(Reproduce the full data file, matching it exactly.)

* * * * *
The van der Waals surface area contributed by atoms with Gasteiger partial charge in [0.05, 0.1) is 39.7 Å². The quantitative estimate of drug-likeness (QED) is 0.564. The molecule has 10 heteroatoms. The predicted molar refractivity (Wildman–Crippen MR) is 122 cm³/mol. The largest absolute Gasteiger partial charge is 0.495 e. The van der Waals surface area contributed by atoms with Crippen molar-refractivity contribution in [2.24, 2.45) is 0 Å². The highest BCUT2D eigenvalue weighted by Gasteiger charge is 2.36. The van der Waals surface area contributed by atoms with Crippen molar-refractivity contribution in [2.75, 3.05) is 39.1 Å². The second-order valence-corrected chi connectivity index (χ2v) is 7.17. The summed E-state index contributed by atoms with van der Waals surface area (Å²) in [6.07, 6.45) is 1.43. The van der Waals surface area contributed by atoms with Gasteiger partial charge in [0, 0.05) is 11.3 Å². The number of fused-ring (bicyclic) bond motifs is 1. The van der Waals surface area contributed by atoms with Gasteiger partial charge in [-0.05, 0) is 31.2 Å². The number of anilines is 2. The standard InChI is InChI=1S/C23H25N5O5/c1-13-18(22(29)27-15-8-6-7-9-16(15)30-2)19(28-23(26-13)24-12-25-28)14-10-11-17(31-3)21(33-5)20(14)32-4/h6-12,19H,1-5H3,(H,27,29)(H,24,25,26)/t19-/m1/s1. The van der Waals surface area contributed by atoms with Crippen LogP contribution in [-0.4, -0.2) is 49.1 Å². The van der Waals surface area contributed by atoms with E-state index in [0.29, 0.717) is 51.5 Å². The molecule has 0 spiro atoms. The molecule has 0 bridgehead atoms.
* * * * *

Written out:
The van der Waals surface area contributed by atoms with Gasteiger partial charge in [0.05, 0.1) is 39.7 Å². The quantitative estimate of drug-likeness (QED) is 0.564. The molecule has 10 heteroatoms. The predicted molar refractivity (Wildman–Crippen MR) is 122 cm³/mol. The largest absolute Gasteiger partial charge is 0.495 e. The van der Waals surface area contributed by atoms with Crippen molar-refractivity contribution in [2.24, 2.45) is 0 Å². The highest BCUT2D eigenvalue weighted by Gasteiger charge is 2.36. The van der Waals surface area contributed by atoms with Crippen molar-refractivity contribution in [2.75, 3.05) is 39.1 Å². The second-order valence-corrected chi connectivity index (χ2v) is 7.17. The summed E-state index contributed by atoms with van der Waals surface area (Å²) in [6.07, 6.45) is 1.43. The van der Waals surface area contributed by atoms with Gasteiger partial charge in [0, 0.05) is 11.3 Å². The number of fused-ring (bicyclic) bond motifs is 1. The van der Waals surface area contributed by atoms with Gasteiger partial charge in [-0.05, 0) is 31.2 Å². The number of anilines is 2. The standard InChI is InChI=1S/C23H25N5O5/c1-13-18(22(29)27-15-8-6-7-9-16(15)30-2)19(28-23(26-13)24-12-25-28)14-10-11-17(31-3)21(33-5)20(14)32-4/h6-12,19H,1-5H3,(H,27,29)(H,24,25,26)/t19-/m1/s1. The van der Waals surface area contributed by atoms with Crippen LogP contribution in [-0.4, -0.2) is 49.1 Å². The van der Waals surface area contributed by atoms with E-state index in [0.29, 0.717) is 51.5 Å². The molecule has 0 spiro atoms. The molecule has 0 bridgehead atoms.